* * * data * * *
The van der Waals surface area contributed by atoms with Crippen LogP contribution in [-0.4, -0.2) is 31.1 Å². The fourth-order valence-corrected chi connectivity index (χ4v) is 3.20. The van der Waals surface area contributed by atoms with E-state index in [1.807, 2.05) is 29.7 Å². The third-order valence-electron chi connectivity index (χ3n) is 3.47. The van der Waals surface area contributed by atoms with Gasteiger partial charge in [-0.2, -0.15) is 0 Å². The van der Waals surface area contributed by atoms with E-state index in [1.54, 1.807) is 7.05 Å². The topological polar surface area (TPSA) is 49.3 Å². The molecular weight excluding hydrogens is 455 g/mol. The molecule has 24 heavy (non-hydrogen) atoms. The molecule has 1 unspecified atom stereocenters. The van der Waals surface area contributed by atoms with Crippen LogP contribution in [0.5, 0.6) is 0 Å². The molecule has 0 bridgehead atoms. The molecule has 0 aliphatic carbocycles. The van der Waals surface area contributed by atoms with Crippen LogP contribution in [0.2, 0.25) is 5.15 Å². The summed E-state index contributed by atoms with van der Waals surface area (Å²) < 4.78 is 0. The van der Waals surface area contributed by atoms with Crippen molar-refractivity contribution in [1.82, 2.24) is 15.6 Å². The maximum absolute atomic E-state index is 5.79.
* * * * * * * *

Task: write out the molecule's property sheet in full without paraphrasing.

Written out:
The van der Waals surface area contributed by atoms with Crippen LogP contribution in [-0.4, -0.2) is 31.1 Å². The fourth-order valence-corrected chi connectivity index (χ4v) is 3.20. The van der Waals surface area contributed by atoms with E-state index in [1.807, 2.05) is 29.7 Å². The third-order valence-electron chi connectivity index (χ3n) is 3.47. The van der Waals surface area contributed by atoms with Gasteiger partial charge in [-0.2, -0.15) is 0 Å². The van der Waals surface area contributed by atoms with E-state index in [1.54, 1.807) is 7.05 Å². The topological polar surface area (TPSA) is 49.3 Å². The molecular weight excluding hydrogens is 455 g/mol. The molecule has 24 heavy (non-hydrogen) atoms. The molecule has 1 unspecified atom stereocenters. The van der Waals surface area contributed by atoms with Crippen LogP contribution in [0.5, 0.6) is 0 Å². The molecule has 0 bridgehead atoms. The molecule has 0 aliphatic carbocycles. The van der Waals surface area contributed by atoms with Crippen LogP contribution in [0.2, 0.25) is 5.15 Å². The summed E-state index contributed by atoms with van der Waals surface area (Å²) < 4.78 is 0. The van der Waals surface area contributed by atoms with Crippen molar-refractivity contribution in [1.82, 2.24) is 15.6 Å². The maximum absolute atomic E-state index is 5.79.